University of Hertfordshire

From the same journal

By the same authors

Gambling disorder in the UK: key research priorities and the urgent need for independent research funding

Research output: Contribution to journalReview articlepeer-review

  • Henrietta Bowden-Jones
  • Roxanne W Hook
  • Jon E Grant
  • Konstantinos Ioannidis
  • Ornella Corazza
  • Naomi A Fineberg
  • Bryan F Singer
  • Amanda Roberts
  • Richard Bethlehem
  • Simon Dymond
  • Rafa Romero-Garcia
  • Trevor W Robbins
  • Samuele Cortese
  • Shane A Thomas
  • Barbara J Sahakian
  • Nicki A Dowling
  • Samuel R Chamberlain
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Original languageEnglish
Pages (from-to)321-329
Number of pages9
JournalThe lancet. Psychiatry
Volume9
Issue4
Early online date15 Feb 2022
DOIs
Publication statusPublished - 1 Apr 2022

Abstract

Gambling in the modern era is pervasive owing to the variety of gambling opportunities available, including those that use technology (eg, online applications on smartphones). Although many people gamble recreationally without undue negative effects, a sizeable subset of individuals develop disordered gambling, which is associated with marked functional impairment including other mental health problems, relationship problems, bankruptcy, suicidality, and criminality. The National UK Research Network for Behavioural Addictions (NUK-BA) was established to promote understanding of, research into, and treatments for behavioural addictions including gambling disorder, which is the only formally recognised behavioural addiction. In this Health Policy paper, we outline the status of research and treatment for disordered gambling in the UK (including funding issues) and key research that should be conducted to establish the magnitude of the problem, vulnerability and resilience factors, the underlying neurobiology, long-term consequences, and treatment opportunities. In particular, we emphasise the need to: (1) conduct independent longitudinal research into the prevalence of disordered gambling (including gambling disorder and at-risk gambling), and gambling harms, including in vulnerable and minoritised groups; (2) select and refine the most suitable pragmatic measurement tools; (3) identify predictors (eg, vulnerability and resilience markers) of disordered gambling in people who gamble recreationally, including in vulnerable and minoritised groups; (4) conduct randomised controlled trials on psychological interventions and pharmacotherapy for gambling disorder; (5) improve understanding of the neurobiological basis of gambling disorder, including impulsivity and compulsivity, genetics, and biomarkers; and (6) develop clinical guidelines based on the best contemporary research evidence to guide effective clinical interventions. We also highlight the need to consider what can be learnt from approaches towards mitigating gambling-related harm in other countries.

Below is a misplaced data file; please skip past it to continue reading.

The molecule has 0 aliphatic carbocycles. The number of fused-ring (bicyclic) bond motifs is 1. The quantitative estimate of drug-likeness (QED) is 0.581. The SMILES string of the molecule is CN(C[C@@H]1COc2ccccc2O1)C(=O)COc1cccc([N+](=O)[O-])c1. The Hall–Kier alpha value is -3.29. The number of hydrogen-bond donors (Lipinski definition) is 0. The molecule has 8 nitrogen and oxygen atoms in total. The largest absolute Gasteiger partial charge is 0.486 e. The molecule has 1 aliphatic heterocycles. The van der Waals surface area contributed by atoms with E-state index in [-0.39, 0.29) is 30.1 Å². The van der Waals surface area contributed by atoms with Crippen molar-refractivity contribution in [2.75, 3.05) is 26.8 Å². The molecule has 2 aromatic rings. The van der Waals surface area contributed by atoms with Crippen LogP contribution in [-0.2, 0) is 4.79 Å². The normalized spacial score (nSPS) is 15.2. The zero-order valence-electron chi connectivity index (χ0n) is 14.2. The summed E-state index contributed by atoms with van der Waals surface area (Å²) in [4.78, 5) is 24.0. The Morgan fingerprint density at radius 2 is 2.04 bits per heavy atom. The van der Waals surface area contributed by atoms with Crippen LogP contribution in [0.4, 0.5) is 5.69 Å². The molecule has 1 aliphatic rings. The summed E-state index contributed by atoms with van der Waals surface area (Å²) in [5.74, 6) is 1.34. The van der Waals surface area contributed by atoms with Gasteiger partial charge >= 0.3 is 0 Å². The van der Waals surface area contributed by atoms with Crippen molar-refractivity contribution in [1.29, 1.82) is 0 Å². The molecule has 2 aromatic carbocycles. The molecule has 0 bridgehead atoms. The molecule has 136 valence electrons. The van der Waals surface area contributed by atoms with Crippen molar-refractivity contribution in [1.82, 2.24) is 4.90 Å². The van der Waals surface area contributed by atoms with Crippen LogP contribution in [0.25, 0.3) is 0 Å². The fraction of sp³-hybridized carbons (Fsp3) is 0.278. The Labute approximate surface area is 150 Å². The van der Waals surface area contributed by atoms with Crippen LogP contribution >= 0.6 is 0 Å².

Notes

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